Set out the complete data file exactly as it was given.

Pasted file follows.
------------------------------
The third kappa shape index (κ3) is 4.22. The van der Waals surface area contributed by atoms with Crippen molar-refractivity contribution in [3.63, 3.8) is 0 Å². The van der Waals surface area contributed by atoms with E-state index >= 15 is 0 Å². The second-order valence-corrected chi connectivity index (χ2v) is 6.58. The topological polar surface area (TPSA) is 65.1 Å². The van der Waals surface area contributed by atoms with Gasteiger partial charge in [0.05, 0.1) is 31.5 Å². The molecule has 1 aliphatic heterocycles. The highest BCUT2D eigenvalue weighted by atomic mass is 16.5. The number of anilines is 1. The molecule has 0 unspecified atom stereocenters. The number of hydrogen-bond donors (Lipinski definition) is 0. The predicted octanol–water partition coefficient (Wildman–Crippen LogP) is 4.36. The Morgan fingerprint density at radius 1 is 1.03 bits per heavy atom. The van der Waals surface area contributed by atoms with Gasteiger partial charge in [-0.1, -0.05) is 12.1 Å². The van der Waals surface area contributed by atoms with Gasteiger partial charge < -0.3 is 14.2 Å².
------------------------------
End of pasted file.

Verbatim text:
The third kappa shape index (κ3) is 4.22. The van der Waals surface area contributed by atoms with Crippen molar-refractivity contribution in [3.63, 3.8) is 0 Å². The van der Waals surface area contributed by atoms with E-state index >= 15 is 0 Å². The second-order valence-corrected chi connectivity index (χ2v) is 6.58. The topological polar surface area (TPSA) is 65.1 Å². The van der Waals surface area contributed by atoms with Gasteiger partial charge in [0.05, 0.1) is 31.5 Å². The molecule has 1 aliphatic heterocycles. The highest BCUT2D eigenvalue weighted by atomic mass is 16.5. The number of anilines is 1. The molecule has 0 unspecified atom stereocenters. The number of hydrogen-bond donors (Lipinski definition) is 0. The predicted octanol–water partition coefficient (Wildman–Crippen LogP) is 4.36. The Morgan fingerprint density at radius 1 is 1.03 bits per heavy atom. The van der Waals surface area contributed by atoms with Gasteiger partial charge in [-0.1, -0.05) is 12.1 Å². The van der Waals surface area contributed by atoms with Gasteiger partial charge < -0.3 is 14.2 Å².